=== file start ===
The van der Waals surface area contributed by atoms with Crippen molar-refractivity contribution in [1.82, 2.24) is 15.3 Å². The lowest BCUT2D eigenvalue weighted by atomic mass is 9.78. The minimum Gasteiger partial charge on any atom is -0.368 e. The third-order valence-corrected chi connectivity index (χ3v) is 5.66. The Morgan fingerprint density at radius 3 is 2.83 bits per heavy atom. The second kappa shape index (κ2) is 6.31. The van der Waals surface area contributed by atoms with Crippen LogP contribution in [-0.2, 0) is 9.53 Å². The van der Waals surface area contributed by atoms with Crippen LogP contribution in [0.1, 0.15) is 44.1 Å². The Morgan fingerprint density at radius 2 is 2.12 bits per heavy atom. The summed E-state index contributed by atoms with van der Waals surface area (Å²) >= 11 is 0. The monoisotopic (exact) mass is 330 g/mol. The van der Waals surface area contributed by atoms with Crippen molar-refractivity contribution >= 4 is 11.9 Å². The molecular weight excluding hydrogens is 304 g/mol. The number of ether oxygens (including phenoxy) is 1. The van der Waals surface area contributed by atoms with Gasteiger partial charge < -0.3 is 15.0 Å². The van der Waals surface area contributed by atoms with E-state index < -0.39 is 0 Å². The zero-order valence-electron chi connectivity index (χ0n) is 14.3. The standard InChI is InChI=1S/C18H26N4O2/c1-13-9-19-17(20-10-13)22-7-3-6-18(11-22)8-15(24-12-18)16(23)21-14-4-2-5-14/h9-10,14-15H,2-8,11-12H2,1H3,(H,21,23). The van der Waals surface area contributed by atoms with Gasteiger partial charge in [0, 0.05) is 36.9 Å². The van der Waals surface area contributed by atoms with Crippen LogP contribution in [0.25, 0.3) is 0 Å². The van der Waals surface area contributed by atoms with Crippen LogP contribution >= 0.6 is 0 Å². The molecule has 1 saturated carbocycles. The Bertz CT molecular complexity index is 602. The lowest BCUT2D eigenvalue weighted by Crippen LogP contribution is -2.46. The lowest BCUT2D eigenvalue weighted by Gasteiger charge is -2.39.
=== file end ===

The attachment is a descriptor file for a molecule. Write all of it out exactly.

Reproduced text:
The van der Waals surface area contributed by atoms with Crippen molar-refractivity contribution in [1.82, 2.24) is 15.3 Å². The lowest BCUT2D eigenvalue weighted by atomic mass is 9.78. The minimum Gasteiger partial charge on any atom is -0.368 e. The third-order valence-corrected chi connectivity index (χ3v) is 5.66. The Morgan fingerprint density at radius 3 is 2.83 bits per heavy atom. The second kappa shape index (κ2) is 6.31. The van der Waals surface area contributed by atoms with Crippen LogP contribution in [-0.2, 0) is 9.53 Å². The van der Waals surface area contributed by atoms with Crippen LogP contribution in [0.1, 0.15) is 44.1 Å². The Morgan fingerprint density at radius 2 is 2.12 bits per heavy atom. The summed E-state index contributed by atoms with van der Waals surface area (Å²) >= 11 is 0. The monoisotopic (exact) mass is 330 g/mol. The van der Waals surface area contributed by atoms with Crippen molar-refractivity contribution >= 4 is 11.9 Å². The molecular weight excluding hydrogens is 304 g/mol. The number of ether oxygens (including phenoxy) is 1. The van der Waals surface area contributed by atoms with Gasteiger partial charge < -0.3 is 15.0 Å². The van der Waals surface area contributed by atoms with E-state index < -0.39 is 0 Å². The zero-order valence-electron chi connectivity index (χ0n) is 14.3. The standard InChI is InChI=1S/C18H26N4O2/c1-13-9-19-17(20-10-13)22-7-3-6-18(11-22)8-15(24-12-18)16(23)21-14-4-2-5-14/h9-10,14-15H,2-8,11-12H2,1H3,(H,21,23). The van der Waals surface area contributed by atoms with Gasteiger partial charge in [0, 0.05) is 36.9 Å². The van der Waals surface area contributed by atoms with Crippen LogP contribution in [0.25, 0.3) is 0 Å². The van der Waals surface area contributed by atoms with Crippen LogP contribution >= 0.6 is 0 Å². The molecule has 1 saturated carbocycles. The Bertz CT molecular complexity index is 602. The lowest BCUT2D eigenvalue weighted by Crippen LogP contribution is -2.46. The lowest BCUT2D eigenvalue weighted by Gasteiger charge is -2.39.